ACP Continues to Advocate Against Misinformation and Disinformation on Vaccines

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In a recent amicus brief, ACP joined other leading health care organizations in supporting the U.S. Attorney General in combatting vaccine misinformation

Jan. 26, 2024 (ACP) -- The American College of Physicians is continuing its mission to dispel vaccine misinformation and disinformation and safeguard public health.

Most recently, ACP contributed to an amicus brief along with the American Academy of Pediatrics, American Medical Association and other leading health care groups outlining the dangers of public health misinformation in Murthy v. Missouri. The original lawsuit was filed by the attorneys general of Missouri and Louisiana and alleges that the Biden administration violated the First Amendment by colluding with Meta, X (Twitter) and YouTube to engage in censorship involving COVID-19.

In July, a lower court judge issued an order limiting communications between government agencies and social media platforms about all content. The Supreme Court placed a temporary hold on the lower court judge's order in October. In the amicus brief, the health care groups write that the government's interest in the case is “compelling”: “combatting vaccine misinformation is, at its simplest, the government trying to prevent factually incorrect statements from costing people their lives.”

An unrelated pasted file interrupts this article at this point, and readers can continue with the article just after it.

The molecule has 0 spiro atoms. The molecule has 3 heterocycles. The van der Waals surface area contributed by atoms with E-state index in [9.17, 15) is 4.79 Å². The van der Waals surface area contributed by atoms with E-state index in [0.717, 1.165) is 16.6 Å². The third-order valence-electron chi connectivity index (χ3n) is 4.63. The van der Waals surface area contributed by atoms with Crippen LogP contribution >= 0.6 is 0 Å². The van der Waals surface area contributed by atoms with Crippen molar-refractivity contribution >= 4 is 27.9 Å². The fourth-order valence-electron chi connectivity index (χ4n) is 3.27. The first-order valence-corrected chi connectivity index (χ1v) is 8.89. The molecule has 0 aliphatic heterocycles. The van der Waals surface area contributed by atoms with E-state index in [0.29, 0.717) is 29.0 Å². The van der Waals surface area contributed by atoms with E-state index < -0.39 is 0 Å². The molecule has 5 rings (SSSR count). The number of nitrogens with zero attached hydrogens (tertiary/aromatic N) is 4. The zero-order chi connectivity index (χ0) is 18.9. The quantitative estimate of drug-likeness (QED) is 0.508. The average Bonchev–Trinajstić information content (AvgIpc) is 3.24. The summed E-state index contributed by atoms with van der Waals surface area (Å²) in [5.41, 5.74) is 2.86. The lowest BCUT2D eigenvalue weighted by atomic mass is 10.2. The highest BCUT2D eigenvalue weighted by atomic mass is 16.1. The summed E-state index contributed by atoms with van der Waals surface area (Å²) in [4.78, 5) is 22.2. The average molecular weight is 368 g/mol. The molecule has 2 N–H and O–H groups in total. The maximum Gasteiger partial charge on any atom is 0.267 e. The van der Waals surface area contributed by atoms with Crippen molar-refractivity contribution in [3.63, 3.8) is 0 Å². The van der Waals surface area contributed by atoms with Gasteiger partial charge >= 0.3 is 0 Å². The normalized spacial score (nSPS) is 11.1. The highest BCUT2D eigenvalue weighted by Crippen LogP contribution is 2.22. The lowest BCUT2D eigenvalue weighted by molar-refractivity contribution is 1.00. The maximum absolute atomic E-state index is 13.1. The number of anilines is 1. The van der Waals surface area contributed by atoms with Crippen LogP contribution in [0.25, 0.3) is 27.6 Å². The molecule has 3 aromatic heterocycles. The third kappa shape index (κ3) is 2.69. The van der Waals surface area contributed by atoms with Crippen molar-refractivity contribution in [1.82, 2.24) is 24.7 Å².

“The amicus brief is related to misinformation and the intersection of misinformation and social media, but very specifically related to COVID-19 and vaccination,” said Dr. Eileen Barrett, chair of the ACP Board of Regents, who submitted material for inclusion in the brief.

“I don't know if I'll ever forget the guy in his 40s who didn't get the vaccine because [of] what he saw on social media about not needing it … [he] was quite ill and as a result of severe sepsis developed a perforated stomach. He was so remorseful about not being vaccinated, and it was terrible to see him have so much regret. I encouraged him that it could help him feel better if he encouraged his friends to get vaccinated,” she writes. Part of this narrative appears in the Murthy v. Missouri amicus brief.